His work uses a range of media exploring themes and ideas connecting the cultural history, ecology and aesthetics of contested sites and boundaries, unpacking narratives associated with these and their relationships to other spaces and values. He has a particular interest in the eighteenth and nineteenth centuries and the interplays between discovery, natural sciences and the decorative arts.
His recent Arts & Humanities Research Council Fellowship exhibition Soft Estate investigated the artificial landscapes and delicate ecosystems surrounding our road networks and their relationship to eighteenth century English landscape design with an exhibition at Bluecoat Liverpool and Spacex, Exeter in 2014. An accompanying publication Soft Estate had contributions from among others, environmental writer Richard Mabey. Eclipse, published by Stour Valley Arts in 2013, accompanied another of Chell’s exhibitions at the Beaney Museum, Canterbury and included an essay by author and historian Jenny Uglow. He is represented by Galerie Bugdahn und Kaimer in Düsselforf.
Matthew de Pulford
Matthew de Pulford is a curator based in Margate. He trained as an artist, studying Art and Visual Culture at the University of the West of England. After participating in the organisation of a number of artist-led projects, he began to curate independently, receiving the first Crate curatorial bursary in 2009 for Bad Translation, an eighteen month programme of exhibitions exploring the role of good faith in the production and consumption of artworks. He was the curator-in-residence at the Herbert Read Gallery, Canterbury from 2010-11 and artistic co-director at Limbo, Margate from 2010-15. He is currently Programme Curator at the Whitstable Biennale, a festival of new visual art, performance, film and sound, taking place every two years on the Kent coast.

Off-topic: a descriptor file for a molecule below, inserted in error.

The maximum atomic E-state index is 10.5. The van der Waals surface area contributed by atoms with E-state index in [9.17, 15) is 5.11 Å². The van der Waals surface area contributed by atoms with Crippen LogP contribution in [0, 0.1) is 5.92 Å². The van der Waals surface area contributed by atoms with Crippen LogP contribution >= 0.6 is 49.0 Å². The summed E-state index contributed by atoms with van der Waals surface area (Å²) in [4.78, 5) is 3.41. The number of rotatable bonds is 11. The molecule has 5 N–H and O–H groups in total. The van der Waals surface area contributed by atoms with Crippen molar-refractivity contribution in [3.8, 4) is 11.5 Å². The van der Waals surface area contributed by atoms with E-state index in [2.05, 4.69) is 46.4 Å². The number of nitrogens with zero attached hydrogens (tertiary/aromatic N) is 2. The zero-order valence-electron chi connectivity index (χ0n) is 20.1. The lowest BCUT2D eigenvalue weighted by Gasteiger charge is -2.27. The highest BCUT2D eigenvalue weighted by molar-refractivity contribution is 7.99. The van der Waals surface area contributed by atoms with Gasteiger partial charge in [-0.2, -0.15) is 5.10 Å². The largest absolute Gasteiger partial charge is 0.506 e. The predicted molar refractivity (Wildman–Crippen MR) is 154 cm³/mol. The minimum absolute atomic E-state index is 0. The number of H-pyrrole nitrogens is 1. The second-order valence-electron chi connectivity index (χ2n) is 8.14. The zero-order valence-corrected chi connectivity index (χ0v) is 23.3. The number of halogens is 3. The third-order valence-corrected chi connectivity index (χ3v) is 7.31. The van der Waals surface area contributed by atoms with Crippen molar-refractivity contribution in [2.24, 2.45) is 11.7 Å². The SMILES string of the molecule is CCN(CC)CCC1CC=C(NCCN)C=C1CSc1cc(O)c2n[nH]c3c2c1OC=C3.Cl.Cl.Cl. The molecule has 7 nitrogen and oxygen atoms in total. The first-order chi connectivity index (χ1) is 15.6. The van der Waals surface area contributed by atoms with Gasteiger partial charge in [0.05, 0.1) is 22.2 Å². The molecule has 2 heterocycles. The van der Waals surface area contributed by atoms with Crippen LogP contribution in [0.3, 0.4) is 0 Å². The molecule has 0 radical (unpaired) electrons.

Peter Hofer is a practising artist and subject leader for the MA courses with key skills in creative arts pedagogy, enhancing curricula and engaging students. He possesses extensive knowledge and understanding of Fine Art education at tertiary level both nationally and internationally.
He exhibits internationally and his current sculptural practice involves the development of sonic interventions in public spaces within both urban and rural environments, with the intention of altering perceptions of a given space’s presumed “soundscape”. The (anticipated) bond or link between specific sounds and specific spaces is set in many cases; i.e. it is expected that a cuckoo-clock will sound the call of a cuckoo, or likewise that a mountain pasture in Switzerland will be filled with the sound of cowbells. The works with sound scrutinise such associations, often by exposing public spaces to foreign or non-local sounds, either through mobile or fixed mounted speaker systems. The immediacy and urgency of these works are planned so as to create a sonic tension, challenging our conceptions of architectural and natural territories.